September 1, 2005
John F. Kennedy School of Government, Harvard University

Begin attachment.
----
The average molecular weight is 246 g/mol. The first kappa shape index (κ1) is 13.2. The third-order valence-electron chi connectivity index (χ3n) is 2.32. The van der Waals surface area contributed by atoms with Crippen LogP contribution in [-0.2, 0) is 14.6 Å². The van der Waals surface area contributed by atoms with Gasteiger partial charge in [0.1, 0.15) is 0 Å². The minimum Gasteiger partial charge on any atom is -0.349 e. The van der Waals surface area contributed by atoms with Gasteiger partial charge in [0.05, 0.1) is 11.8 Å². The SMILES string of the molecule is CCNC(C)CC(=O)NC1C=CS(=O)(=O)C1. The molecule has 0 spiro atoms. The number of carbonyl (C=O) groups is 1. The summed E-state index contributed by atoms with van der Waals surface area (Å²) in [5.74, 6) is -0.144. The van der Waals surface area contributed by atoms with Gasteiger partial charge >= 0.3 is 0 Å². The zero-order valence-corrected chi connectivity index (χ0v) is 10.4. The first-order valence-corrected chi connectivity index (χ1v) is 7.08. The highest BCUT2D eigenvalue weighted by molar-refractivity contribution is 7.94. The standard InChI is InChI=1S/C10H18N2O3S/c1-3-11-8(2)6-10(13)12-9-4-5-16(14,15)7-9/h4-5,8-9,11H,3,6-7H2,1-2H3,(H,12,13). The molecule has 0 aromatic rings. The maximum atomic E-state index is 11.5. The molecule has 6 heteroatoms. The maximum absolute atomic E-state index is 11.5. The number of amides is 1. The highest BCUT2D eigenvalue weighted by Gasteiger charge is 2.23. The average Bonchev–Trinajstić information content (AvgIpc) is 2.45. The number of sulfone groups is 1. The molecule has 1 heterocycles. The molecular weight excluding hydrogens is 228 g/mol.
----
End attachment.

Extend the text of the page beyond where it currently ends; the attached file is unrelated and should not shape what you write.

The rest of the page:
The notion of ‘empowerment’ has been more often deductively claimed than carefully defined or inductively assessed, by development scholars and practitioners alike. Empowerment is defined and assessed through an in-depth examination of the extent to which a large community development project in rural Indonesia empowers participants (especially members of marginalized groups) through building their capacity to manage local conflict. Although the project induces conflict through its deployment of a competitive bidding process, we argue that, when well implemented, it can also enable otherwise unequal groups to more peacefully, equitably, and effectively engage one another. Using a mixed methods approach, we compare cases from otherwise similar ‘treatment’ and ‘control’ villages to shed light on the chief components of villagers’ capacity to manage local conflict. We discuss the interdependencies of two major analytical realms—routines of inter-group collaboration, and sources of ‘countervailing power’—and their relation to local conflict processes and outcomes.

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